Flight of the Conchords are Bret McKenzie (guitar and vocals)
and Jemaine Clement (vocals and guitar) and they're New Zealand's
fourth best folk guitar-based jazz, techno, hip-hop due. Over
six episodes we follow their attempts to crack the UK's novelty
music scene with songs such as Frodo, Don't Wear the Ring
("Magical Bling Bling"), Fudafafa, Hiphopapotamus
and Think About It (Think, Think About It)...
like me, the thought of listening to a novelty music band
fills you with dread, then let me reassure you that this is
not a CD collection full of rubbish songs with badly rhyming
of the Conchords is
best described as a folk guitar-based jazz, techno, hip-hop
homage to Spinal Tap - or rip-off, if you like.
six 30 minute episodes, this spoof documentary follows the
attempts of Bret McKenzie and Jemaine Clement to break into
the UK music scene. With their manager, Bryan, who is attempting
to get them gigs, a record deal, as well as managing their
fan club - which numbers less than half a dozen members.
is he managing The Conchords? Well, apparently when he saw
them he realised that they had the "A" factor. What's
that? Apparently it is something special, when you look at
them you go: "Eh?"
then there are the songs. Having heard some of their live
material (not really advised unless you really do like novelty
music bands) the songs are much better in their edited form
as presented here.
of some of the better material include, from Think About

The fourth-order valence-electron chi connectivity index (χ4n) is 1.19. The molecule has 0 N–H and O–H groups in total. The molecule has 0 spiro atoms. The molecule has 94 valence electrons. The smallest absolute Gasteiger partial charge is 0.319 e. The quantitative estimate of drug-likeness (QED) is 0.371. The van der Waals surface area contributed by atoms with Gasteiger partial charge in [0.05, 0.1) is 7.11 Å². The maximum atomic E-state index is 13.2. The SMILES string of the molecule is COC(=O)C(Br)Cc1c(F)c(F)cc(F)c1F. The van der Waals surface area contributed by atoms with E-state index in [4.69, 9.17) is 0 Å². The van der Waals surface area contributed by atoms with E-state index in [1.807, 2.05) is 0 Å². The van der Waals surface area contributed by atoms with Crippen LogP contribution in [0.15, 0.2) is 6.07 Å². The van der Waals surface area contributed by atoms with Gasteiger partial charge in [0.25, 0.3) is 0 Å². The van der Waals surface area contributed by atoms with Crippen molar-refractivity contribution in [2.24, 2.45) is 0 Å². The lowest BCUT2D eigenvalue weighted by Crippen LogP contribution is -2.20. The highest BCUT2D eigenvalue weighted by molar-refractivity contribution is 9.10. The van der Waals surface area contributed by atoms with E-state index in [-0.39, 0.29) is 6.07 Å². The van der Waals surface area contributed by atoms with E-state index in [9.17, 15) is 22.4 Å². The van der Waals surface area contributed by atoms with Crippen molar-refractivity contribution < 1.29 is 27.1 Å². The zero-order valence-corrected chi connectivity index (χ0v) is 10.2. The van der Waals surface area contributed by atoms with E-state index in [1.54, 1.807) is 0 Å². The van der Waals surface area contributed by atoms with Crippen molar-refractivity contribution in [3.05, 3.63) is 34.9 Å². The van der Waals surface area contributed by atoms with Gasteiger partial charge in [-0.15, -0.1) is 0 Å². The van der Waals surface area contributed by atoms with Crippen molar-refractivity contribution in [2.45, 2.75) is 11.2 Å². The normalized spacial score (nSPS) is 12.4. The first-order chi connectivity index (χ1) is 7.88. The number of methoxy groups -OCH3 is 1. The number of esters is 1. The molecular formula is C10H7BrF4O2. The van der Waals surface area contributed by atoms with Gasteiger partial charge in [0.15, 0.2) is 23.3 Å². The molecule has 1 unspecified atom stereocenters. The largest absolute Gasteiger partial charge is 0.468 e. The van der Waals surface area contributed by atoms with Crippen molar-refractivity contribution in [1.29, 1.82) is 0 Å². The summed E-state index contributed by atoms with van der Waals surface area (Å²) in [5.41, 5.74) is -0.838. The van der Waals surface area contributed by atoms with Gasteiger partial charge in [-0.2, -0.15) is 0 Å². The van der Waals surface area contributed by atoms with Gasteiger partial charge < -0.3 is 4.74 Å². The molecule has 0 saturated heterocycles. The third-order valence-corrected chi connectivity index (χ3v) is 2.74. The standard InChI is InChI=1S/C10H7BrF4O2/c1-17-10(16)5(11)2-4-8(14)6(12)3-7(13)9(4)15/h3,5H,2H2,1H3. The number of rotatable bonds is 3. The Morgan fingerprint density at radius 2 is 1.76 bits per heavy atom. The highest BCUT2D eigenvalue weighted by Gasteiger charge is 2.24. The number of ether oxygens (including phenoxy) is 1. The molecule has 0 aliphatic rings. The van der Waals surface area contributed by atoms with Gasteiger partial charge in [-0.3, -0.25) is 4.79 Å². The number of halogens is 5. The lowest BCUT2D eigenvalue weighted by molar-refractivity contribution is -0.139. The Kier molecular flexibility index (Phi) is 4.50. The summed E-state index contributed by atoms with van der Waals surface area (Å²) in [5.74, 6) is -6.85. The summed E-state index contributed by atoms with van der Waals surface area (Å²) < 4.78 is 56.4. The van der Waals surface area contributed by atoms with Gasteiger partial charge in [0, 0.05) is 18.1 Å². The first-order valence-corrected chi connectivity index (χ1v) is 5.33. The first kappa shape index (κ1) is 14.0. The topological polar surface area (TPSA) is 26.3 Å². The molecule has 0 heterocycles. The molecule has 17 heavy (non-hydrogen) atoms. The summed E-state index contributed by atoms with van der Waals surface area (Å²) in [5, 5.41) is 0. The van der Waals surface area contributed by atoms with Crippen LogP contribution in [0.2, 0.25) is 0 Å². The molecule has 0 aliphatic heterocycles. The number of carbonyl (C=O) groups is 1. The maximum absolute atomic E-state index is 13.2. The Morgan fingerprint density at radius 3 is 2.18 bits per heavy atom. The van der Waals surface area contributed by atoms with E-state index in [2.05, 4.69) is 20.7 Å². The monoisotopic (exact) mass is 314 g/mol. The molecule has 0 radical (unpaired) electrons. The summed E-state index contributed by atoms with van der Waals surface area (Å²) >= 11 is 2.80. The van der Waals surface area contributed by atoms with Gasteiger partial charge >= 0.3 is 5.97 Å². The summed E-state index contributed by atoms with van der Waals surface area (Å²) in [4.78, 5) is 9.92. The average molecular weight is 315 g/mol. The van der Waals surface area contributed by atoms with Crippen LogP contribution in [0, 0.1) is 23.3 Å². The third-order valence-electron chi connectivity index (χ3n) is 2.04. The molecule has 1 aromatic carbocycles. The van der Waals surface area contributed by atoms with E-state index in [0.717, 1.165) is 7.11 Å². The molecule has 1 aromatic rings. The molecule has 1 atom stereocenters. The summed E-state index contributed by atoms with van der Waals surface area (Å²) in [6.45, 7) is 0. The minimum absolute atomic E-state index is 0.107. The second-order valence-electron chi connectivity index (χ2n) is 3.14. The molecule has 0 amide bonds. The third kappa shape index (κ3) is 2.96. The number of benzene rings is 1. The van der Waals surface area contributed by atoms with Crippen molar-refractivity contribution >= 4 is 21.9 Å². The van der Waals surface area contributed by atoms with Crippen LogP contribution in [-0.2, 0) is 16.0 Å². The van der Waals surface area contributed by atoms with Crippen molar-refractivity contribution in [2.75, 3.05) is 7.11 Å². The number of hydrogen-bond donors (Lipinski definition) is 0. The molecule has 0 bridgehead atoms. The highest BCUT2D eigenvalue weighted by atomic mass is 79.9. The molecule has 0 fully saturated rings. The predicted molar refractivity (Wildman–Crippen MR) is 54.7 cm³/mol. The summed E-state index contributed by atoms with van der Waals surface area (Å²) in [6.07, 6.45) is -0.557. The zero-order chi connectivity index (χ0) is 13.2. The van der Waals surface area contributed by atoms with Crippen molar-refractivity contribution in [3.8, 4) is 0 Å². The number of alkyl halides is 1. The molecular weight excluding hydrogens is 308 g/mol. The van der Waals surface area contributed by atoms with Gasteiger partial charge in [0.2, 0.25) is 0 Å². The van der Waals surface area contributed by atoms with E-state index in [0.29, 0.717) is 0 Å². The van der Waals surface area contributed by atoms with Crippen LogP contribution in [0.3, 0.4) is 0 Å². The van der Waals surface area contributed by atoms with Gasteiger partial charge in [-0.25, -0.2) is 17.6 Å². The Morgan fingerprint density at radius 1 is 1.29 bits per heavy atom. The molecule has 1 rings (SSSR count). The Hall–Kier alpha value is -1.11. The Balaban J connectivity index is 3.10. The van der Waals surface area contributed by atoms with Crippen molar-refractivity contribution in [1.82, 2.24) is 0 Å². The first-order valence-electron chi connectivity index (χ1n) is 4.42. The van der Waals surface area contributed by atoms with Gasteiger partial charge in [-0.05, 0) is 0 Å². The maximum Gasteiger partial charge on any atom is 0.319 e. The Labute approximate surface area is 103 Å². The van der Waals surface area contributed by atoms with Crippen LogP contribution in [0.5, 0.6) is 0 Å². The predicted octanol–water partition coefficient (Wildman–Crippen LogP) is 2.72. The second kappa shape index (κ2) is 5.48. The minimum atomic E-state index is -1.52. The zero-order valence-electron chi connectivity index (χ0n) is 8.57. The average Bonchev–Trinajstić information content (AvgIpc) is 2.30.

It (Think, Think About It):
turning kids into slaves just to make cheaper sneakers,
What's the real cost? 'Cos the sneakers don't seem that
Why are sneakers still so expensive when you've got little
slave kids making them?
What are your overheads?
from Frodo, Don't Wear the Ring ("Magical Bling Bling"):
don't rap about bitches and hoes,
I rap about witches and troll,
Frodo, don't wear the ring (magical bling bling)
You'll never be the Lord of the Rings.
series charts the band's rise and rise on the UK music scene;
the release of a single, which they write for a producer (played
by Greg Proops) who manages a Britney Spears-like teenage
pop star; their eventual split-up and reforming; and finally
their reflections on the whole music business. Along the way
they have to deal with the problems of being the support act
for a panda; bring out their street alter egos Hiphopapotamus
and Rhymenocerous; while their manager constantly phones ex
Crowded House front man Neil Finn (who he once met at a wedding)
for music advice.
are also explanations of how the band formed. Apparently Bret
couldn't play a guitar. Jemaine had a video and had mastered
the basics even though he didn't have a guitar - he played
air guitar. And one day the two met... and the rest is history.
also reveal that they wrote a song for Peter Jackson's Lord
of the Rings movie - he hadn't asked them, they just thought
it would be cool. Actually, this whole segment is made all
the funnier when you know that Bret is the son of Peter McKenzie,
who plays Elendil in The Lord of the Rings: Fellowship
of the Rings, and that Bret appeared briefly in the The
Lord of the Rings: Return of the King as an elf escort.
whole series is linked together with narration by Rob Brydon,
whose "Hi! You might remember me from..." dialogue
is not a million miles away from the Simpsons's Troy
you ignore the fact that this is Spinal Tap with Troy
McClure narrating, you'll have a folking good time.
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